We wait for her phone call

    three women divided by place and time

    yiayia speaks her prayers down the line

    the same question over and over

    pote tha erthis’ when will you come?

    the same answer over and over

    ‘tha ertho tha ertho’ I’ll come I’ll come

    later lying awake I smell wafting pine

    hear the bell clang as the goat moves against the silence

    We speak the same language still

    I’m a stranger in this place



    In the Psychiatrist’s Rooms waiting with my Son (5FP)

    Therese Kieran

    I think I might shrink, shrink to the size of a pea, roll off this chair
    onto threadbare carpet where someone is bound to crush me to a pulp.
    I’m halfway there – mashed, beaten, squeezed but wonder,
    how does she do it?
    How does she listen to swing and moody blues?
    You’d feel like giving them a shake
    but they’re already all shook up
    and this isn’t rock ’n’ roll –
    and now this too hot room is filling with a balloon,
    swelling up, puffing out, pinning us to walls,
    ………………………………………………………………………………………………………….and its too thin skin is about to


    Jacob Swam The River (5)

    by Ken Dronsfield


    Motley dressed

    with holy socks

    matching shoes

    gray thinning hair

    lives by the bridge

    last ate on Sunday

    fought in Vietnam

    hides in plain sight

    raucous lost dreams

    fire and icy breath

    in spite, death calls

    peace finally found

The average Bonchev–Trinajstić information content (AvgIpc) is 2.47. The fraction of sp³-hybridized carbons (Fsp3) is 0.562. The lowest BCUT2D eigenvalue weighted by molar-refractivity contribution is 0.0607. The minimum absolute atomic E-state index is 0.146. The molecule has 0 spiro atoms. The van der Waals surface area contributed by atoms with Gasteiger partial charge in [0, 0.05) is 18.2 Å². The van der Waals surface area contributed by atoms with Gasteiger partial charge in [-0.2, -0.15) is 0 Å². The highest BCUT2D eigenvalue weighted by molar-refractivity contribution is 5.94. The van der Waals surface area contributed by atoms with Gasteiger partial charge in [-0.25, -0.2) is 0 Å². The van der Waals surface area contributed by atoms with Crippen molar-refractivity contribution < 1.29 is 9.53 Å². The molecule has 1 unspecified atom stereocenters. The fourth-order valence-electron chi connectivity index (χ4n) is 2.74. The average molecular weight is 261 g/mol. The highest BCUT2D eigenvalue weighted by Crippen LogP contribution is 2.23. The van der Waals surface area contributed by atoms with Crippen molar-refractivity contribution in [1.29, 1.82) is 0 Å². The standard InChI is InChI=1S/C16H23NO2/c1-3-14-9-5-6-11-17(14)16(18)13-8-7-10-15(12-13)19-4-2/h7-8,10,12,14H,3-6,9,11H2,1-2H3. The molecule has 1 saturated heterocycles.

a cold November day

    socks, shoes unlaced

    placed upon the bank

    his war finally ends,

    Jacob swam the river.



    The Oak Tree

    by Kirsty A Niven (6)


    The tree still stands, your very own monument.
    A well intended memorial yet incomplete,
    the absence of the tree house conspicuous.

    Its clawed arms lie upwards and empty,
    questioning a deaf and clouded sky
    and cloaking itself in leaves to overcompensate.

    A magpie nests where we used to clamber,
    hoarding its glittering treasures,
    attempting to fill the void within itself.

    I swear for a moment, I can see you
    hanging by the tips of your scraped fingers,
    a budding smirk on your earthy face –

    but it’s gone just as quick,
    the magpie’s beady eye meeting my gaze as if to say,
    there’s some things you can’t replace.



    the beauty of cranes (6)

    by Dana St Mary


    their long necks arched or rigid
    sometimes knee’d in waters frigid
    or knuckled up to pounce
    with angry muscle
    ounce per ounce